default.js 3 It requires a new core API (require.import) and needs to have several switches to make sure it uses default.


Effort to learn the new system. (5=easy, 1=hard)

Proposal Explanation
Extension 5 File endings can be easily studied.
White-/Blacklist 2 Trying to memorize this complex system is hard.
ES2015 switch 4 Mostly straight forward, deployment of variants might be a bit harder to learn than if there were only extensions
default.js 1 It is not immediately clear why imports don't work in the index.js but they do work in the default.js. Many examples and documentation might lead users into the wrong directions.


Increased development difficulty through the proposal. (5=almost-none, 1=a-lot)

Proposal Explanation
Extension 3 Every developer has to setup his tools to work with the new file extension
White-/Blacklist 1 It is not immediately clear which files are ES2015 and which are CommonJS. The tools might mistake that just as much as developers
ES2015 switch 2 The developer has to learn that there are different modes and has to look it up once per package he is working on.
default.js 4 Once a developer learned about the default.js, she should easily be able to find herself around in Node.js project.

Legacy Development

Effort for a developer now to use a ES2015-only module. (5=little, 1=much)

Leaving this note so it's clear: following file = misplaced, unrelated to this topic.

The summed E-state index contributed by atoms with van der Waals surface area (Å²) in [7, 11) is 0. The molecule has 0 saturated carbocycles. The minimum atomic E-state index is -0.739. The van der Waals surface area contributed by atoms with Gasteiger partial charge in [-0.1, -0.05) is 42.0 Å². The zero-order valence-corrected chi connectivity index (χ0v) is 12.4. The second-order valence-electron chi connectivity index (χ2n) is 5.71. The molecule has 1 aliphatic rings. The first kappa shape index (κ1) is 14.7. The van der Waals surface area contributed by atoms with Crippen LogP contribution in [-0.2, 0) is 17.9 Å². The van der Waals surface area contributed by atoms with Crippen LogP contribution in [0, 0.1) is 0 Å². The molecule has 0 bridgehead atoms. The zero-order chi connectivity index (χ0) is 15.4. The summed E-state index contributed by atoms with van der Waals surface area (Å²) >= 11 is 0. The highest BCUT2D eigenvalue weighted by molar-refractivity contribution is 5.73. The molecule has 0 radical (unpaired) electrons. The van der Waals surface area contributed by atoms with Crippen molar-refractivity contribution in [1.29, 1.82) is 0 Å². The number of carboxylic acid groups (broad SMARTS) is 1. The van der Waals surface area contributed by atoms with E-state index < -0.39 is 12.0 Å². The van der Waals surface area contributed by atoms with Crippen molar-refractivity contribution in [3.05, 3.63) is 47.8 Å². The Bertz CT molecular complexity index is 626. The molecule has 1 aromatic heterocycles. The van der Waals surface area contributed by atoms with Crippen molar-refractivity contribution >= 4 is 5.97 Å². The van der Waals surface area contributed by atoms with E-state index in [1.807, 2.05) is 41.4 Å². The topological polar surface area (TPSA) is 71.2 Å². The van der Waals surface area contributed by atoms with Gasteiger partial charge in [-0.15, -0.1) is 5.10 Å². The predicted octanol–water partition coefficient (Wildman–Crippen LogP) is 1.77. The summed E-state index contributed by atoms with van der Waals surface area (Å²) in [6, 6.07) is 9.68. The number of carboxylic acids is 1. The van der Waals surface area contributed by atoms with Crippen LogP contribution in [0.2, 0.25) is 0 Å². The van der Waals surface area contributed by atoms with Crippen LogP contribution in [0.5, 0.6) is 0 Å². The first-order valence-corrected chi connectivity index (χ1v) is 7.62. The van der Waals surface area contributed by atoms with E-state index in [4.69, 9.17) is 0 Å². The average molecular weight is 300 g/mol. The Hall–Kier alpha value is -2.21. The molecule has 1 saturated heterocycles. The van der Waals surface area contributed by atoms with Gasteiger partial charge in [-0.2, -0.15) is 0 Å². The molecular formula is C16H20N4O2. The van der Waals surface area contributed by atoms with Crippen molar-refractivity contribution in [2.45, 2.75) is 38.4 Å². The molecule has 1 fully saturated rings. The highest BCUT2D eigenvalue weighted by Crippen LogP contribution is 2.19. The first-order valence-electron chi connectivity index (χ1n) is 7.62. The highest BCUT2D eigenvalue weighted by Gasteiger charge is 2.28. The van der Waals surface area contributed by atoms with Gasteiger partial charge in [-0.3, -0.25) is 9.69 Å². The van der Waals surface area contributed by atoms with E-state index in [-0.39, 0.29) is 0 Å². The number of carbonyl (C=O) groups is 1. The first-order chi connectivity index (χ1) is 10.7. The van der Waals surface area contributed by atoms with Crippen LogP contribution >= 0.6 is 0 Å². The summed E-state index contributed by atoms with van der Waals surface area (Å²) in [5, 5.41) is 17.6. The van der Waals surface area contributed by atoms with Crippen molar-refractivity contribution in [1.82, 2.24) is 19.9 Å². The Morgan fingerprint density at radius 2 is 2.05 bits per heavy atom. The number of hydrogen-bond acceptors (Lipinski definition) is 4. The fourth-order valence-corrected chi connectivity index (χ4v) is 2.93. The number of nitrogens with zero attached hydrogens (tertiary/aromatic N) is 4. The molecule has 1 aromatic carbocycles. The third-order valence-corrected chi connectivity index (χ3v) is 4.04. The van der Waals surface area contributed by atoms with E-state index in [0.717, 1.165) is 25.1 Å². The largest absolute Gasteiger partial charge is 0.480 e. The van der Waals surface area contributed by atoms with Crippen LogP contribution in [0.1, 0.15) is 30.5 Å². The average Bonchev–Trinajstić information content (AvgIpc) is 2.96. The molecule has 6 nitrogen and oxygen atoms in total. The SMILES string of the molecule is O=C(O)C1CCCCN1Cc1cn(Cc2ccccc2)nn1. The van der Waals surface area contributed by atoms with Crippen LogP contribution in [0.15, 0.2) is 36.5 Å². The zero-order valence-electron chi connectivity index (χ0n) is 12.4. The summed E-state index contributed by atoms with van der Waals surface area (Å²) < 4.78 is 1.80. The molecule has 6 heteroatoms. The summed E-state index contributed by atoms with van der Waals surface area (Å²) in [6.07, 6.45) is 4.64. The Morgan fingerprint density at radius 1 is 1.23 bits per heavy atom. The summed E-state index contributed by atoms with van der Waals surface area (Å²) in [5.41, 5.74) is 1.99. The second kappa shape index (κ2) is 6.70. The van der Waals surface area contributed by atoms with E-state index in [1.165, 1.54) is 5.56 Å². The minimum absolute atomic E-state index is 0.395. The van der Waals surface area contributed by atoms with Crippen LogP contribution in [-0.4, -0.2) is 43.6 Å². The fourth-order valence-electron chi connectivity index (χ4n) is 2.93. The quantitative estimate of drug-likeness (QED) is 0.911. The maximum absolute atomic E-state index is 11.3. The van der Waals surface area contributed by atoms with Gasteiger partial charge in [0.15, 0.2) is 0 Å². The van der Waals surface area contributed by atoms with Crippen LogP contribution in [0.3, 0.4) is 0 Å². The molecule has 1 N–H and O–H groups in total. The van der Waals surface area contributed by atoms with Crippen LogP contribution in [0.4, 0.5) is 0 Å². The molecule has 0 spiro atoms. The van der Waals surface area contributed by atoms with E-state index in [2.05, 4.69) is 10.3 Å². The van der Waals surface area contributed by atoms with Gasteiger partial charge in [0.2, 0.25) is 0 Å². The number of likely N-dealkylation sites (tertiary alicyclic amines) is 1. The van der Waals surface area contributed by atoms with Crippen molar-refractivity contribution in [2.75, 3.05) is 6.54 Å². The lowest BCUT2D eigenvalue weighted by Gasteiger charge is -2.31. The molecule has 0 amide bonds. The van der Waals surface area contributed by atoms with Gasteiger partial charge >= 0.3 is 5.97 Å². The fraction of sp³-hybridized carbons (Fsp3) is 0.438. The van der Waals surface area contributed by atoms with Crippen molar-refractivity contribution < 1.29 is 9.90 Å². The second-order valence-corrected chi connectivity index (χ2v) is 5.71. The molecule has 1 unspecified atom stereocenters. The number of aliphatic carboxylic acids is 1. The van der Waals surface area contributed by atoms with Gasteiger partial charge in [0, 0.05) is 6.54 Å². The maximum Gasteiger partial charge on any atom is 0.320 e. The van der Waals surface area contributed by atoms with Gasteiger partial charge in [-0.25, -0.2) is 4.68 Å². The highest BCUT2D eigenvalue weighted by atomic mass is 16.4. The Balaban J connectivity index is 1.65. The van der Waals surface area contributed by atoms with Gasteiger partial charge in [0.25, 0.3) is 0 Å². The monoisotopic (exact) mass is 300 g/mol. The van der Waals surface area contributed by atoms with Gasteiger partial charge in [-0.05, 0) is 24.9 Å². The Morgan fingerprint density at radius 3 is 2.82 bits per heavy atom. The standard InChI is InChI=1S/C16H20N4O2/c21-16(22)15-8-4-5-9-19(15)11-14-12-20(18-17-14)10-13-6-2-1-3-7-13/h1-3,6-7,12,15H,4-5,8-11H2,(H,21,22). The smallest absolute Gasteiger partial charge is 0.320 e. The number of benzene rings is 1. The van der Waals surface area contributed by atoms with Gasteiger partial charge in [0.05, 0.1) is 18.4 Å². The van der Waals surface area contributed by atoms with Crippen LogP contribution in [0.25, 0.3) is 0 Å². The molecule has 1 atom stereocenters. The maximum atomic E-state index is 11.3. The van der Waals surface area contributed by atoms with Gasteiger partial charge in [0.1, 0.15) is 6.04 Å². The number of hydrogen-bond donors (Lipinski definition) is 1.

Proposal Explanation
Extension 4 If a package decides to switch from .js to .mjs entirely the developers might need to adjust their import statements from require('a-package/a-module.js') to require('a-package/a-module.mjs) if no legacy support is present.
White-/Blacklist 3 It is not immediately clear which files are ES2015 and which are CommonJS. The tools might mistake that just as much as developers.
ES2015 switch 4 Nothing changed but they have to know that old node.js version might not be supported with new packages.
default.js 4 Nothing changed (mostly). Since packages default to CommonJS the developers are likely to ship their packages with it.

Legacy Package Development

Effort a developer has to take to make her package legacy compatible. (5=little, 1=much)

Proposal Explanation
Extension 3 Always deploy the package with a .mjs and a .js file at the same place (with the same name).
White-/Blacklist 3 The developer has a lot of control over how the packages are built but at the same time she needs to gain control and remember how the system is setup. Human error can easily happen.
ES2015 switch 3 The compiler will pretty much work like anywhere else except that it is easier to specify different dependencies for different variants.
default.js 4 Legacy packages are straight forward both to deal with and to import.


Change of a file-size per package. (5=good, 1=bad)

Proposal Explanation
Extension 1 Has to contain every file twice for legacy packages.
White-/Blacklist 1 Has to contain every file twice for legacy packages.